The Israeli Security Service Shin Bet has blacklisted over 1000 people from entering Israel. Many of the people named on the list have no evidence linking them as activists part of this year’s “Welcome to Palestine” flytilla.
The Shin Bet compiled the list with the intelligence division of the Israel Police. The Population Registry was also involved in keeping out certain passengers, but said it was following Shin Bet’s orders.
Israel issued the list of blacklisted passengers names to international airlines, threatening to take legal measure against them if they were allowed to board planes bound for Israel. Security officials reportedly tracked the activists on social media sits such as Twitter and Facebook to compile the list.
The 730 people on the initial blacklist were all foreign citizens banned either by the Israeli Intelligence’s determination that they were flying in solely to take part in the protest, or because they had arrived in Israel for that purpose during a previous fly-in held in July.
The 270 people who took part in the previous protest have been banned from entering the country for ten years.
Many of the passengers on the list had also been arrested for protests in the West bank, or their names appear online in connection to pro-Palestinian groups.
About twenty airlines were told they would have to pay for the return flights of any people blacklisted and turned away at the border.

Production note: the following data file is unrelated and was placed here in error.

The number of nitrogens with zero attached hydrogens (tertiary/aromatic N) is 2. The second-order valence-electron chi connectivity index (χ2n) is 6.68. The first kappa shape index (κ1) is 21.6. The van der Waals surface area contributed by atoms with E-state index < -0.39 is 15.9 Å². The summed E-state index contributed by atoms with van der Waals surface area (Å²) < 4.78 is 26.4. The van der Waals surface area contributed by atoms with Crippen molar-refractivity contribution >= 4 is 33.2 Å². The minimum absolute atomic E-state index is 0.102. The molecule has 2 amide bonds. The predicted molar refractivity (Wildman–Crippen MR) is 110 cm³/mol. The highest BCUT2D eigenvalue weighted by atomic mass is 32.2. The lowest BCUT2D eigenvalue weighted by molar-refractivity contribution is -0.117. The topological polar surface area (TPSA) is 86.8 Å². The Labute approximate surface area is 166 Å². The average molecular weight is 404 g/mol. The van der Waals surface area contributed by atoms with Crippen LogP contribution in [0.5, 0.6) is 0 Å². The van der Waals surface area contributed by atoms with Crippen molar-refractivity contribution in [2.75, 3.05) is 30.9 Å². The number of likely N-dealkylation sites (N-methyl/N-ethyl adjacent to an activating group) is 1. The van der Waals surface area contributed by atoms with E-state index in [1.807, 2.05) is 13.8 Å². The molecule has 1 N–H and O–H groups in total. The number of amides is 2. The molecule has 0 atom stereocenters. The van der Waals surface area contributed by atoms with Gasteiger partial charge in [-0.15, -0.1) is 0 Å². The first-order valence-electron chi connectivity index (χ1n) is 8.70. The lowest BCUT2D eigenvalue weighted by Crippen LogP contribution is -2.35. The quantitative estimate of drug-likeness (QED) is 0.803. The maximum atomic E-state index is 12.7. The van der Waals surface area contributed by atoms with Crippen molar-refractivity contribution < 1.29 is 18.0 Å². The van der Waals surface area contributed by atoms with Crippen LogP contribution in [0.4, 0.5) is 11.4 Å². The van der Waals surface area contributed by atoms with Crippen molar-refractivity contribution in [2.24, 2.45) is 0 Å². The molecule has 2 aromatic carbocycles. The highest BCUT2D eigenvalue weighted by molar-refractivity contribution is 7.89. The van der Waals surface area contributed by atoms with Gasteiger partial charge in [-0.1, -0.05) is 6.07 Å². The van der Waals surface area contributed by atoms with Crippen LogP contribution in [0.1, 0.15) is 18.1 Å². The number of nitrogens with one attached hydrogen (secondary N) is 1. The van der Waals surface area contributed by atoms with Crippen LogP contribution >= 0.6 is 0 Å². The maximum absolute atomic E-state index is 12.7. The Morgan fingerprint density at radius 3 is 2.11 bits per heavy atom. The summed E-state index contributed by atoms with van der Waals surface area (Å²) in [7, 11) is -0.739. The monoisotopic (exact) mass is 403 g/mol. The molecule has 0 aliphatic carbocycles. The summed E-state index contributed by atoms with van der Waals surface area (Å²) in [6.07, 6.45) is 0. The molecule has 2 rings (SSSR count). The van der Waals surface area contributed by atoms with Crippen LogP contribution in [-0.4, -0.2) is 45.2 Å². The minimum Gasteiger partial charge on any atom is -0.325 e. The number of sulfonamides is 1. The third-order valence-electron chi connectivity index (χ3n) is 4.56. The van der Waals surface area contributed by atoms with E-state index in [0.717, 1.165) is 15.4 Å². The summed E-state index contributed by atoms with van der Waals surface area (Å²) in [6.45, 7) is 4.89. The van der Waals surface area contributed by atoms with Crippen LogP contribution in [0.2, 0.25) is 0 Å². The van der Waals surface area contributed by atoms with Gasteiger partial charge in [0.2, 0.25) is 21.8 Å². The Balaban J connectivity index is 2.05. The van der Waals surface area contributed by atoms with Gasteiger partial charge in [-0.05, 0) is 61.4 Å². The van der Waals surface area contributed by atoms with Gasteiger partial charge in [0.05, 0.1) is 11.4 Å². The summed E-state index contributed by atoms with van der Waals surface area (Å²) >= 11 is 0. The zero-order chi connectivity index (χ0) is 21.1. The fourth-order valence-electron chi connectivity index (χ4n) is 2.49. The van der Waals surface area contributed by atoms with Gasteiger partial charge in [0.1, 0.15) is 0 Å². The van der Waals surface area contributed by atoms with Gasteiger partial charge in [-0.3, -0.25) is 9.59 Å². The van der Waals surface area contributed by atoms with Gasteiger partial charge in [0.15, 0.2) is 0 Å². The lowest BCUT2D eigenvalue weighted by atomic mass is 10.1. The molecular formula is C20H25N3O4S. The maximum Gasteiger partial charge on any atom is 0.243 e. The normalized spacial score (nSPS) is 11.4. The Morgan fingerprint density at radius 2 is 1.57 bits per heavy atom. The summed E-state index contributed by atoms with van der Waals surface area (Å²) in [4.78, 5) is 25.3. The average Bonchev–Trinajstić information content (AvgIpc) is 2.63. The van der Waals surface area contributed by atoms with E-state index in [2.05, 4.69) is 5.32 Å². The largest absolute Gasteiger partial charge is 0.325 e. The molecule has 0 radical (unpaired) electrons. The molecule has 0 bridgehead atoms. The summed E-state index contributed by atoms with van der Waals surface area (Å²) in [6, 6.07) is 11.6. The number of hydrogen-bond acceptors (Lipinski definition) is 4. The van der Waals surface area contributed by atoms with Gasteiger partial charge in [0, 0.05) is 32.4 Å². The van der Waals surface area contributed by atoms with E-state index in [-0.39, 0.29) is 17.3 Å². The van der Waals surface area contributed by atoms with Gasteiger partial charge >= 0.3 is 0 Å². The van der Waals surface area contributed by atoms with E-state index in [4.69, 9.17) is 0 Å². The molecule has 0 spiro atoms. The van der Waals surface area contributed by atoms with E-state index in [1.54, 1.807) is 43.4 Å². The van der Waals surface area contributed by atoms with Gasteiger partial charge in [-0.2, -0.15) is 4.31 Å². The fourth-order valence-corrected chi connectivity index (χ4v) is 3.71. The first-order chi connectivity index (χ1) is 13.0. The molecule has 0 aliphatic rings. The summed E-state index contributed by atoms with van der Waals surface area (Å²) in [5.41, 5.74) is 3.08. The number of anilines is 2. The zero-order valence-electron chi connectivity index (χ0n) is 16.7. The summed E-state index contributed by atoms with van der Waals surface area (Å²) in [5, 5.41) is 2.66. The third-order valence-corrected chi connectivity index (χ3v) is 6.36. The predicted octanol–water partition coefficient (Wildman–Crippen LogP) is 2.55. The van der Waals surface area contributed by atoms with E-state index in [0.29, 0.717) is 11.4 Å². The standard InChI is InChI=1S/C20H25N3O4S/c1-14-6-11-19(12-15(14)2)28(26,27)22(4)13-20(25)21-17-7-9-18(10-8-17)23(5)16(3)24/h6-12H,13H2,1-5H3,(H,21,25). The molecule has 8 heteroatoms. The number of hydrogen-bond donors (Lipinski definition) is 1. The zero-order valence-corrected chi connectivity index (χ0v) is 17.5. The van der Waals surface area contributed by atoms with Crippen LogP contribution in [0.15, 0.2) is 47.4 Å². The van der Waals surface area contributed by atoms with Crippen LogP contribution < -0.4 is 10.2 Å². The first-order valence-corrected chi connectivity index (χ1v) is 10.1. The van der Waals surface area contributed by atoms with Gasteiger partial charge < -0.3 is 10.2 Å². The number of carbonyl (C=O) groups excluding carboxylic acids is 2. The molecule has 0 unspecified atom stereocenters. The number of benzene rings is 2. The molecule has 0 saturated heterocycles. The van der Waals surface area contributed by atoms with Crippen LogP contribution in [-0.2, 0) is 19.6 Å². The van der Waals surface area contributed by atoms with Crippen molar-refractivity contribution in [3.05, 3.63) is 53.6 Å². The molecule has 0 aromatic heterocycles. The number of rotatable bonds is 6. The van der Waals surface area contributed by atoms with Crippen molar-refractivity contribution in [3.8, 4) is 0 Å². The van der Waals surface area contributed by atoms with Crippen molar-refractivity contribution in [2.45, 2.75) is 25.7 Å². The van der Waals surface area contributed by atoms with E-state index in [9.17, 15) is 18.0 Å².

The airlines include Jet2.com, a British airline which obliged to the threat by refusing a British citizen to board the plan, while refusing to refund the ticket.
Other airines that cancelled tickets include Air France, Alitalia, Easyjet and Turkish Airlines. Lufthansa and Swiss airlines also cancelled flights bound for Israel, leaving airports around Europe the locations for mass protests. The companies cited Israeli threat of sanctions as the main reason for cancellations.
According to Haaretz, Shin Bet has no evidence that 470 of the 1200 people labeled “pro-Palestinian activists” intended to do anything illegal, or that they were connected to the protest.
Passengers on the blacklist who have no connection to the protest include an employee of Italy’s Communications Ministry and a Dutch Member of the board of directors of German pharmaceutical giant Merck. Both were eventually allowed into the country.
“We put people on the list, who are as far removed from anti-Israel political activity as east is from west,” a Foreign Ministry official told Haaretz, “We have insulted hundred of foreign citizens because of suspicions, and have given the other side a victory on a silver platter.”
The Shin Bet has not responded to requests for comment.
Responding to the blacklist, Lubna Masarwa, one of the organizers of the protest told Haaretz, “What is clear is that there is a popular struggle that is gaining momentum and has the international support of thousands of activists. The Palestinians are not alone in their struggle.”
Around 100 activists managed to travel to the West Bank, despite Israel controlling access to the region, for the first “Welcome to Palestine” campaign in 2010.
Last year, Israel worked with airlines to prevent hundreds of activists from flying in, detaining and deporting 120 of those that did manage to arrive at the Ben Gurion airport in Tel Aviv.
This year, the Canadian coordination for the campaign said they anticipated about 1500 participants from around the world. 79 of the protestors, including one 19-year-old Canadian student, were detained by Israel authorities, at Ben Gurion airport.